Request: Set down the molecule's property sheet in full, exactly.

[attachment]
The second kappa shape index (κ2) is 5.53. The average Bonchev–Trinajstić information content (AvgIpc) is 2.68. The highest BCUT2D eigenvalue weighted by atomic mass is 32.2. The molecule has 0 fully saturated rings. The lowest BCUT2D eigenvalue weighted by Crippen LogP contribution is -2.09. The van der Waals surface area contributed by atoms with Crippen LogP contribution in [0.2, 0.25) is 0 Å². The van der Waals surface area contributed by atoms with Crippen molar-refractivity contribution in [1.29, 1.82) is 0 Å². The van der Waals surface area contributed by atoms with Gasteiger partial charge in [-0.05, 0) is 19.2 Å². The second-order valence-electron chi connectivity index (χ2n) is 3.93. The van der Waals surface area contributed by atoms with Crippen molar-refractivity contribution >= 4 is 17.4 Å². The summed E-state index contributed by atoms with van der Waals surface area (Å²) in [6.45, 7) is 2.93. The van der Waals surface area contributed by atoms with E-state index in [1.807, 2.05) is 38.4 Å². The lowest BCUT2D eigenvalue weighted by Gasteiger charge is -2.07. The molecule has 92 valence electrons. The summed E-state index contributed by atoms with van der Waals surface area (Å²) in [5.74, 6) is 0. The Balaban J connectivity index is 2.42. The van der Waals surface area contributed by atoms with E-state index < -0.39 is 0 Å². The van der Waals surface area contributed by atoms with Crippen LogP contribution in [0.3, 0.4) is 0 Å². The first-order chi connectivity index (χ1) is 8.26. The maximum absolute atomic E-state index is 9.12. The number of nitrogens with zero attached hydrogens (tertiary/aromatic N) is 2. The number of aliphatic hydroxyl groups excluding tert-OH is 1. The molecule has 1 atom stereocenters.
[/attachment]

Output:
The second kappa shape index (κ2) is 5.53. The average Bonchev–Trinajstić information content (AvgIpc) is 2.68. The highest BCUT2D eigenvalue weighted by atomic mass is 32.2. The molecule has 0 fully saturated rings. The lowest BCUT2D eigenvalue weighted by Crippen LogP contribution is -2.09. The van der Waals surface area contributed by atoms with Crippen LogP contribution in [0.2, 0.25) is 0 Å². The van der Waals surface area contributed by atoms with Crippen molar-refractivity contribution in [1.29, 1.82) is 0 Å². The van der Waals surface area contributed by atoms with Gasteiger partial charge in [-0.05, 0) is 19.2 Å². The second-order valence-electron chi connectivity index (χ2n) is 3.93. The van der Waals surface area contributed by atoms with Crippen molar-refractivity contribution >= 4 is 17.4 Å². The summed E-state index contributed by atoms with van der Waals surface area (Å²) in [6.45, 7) is 2.93. The van der Waals surface area contributed by atoms with E-state index in [1.807, 2.05) is 38.4 Å². The lowest BCUT2D eigenvalue weighted by Gasteiger charge is -2.07. The molecule has 92 valence electrons. The summed E-state index contributed by atoms with van der Waals surface area (Å²) in [5.74, 6) is 0. The Balaban J connectivity index is 2.42. The van der Waals surface area contributed by atoms with E-state index < -0.39 is 0 Å². The van der Waals surface area contributed by atoms with Crippen LogP contribution in [0.3, 0.4) is 0 Å². The first-order chi connectivity index (χ1) is 8.26. The maximum absolute atomic E-state index is 9.12. The number of nitrogens with zero attached hydrogens (tertiary/aromatic N) is 2. The number of aliphatic hydroxyl groups excluding tert-OH is 1. The molecule has 1 atom stereocenters.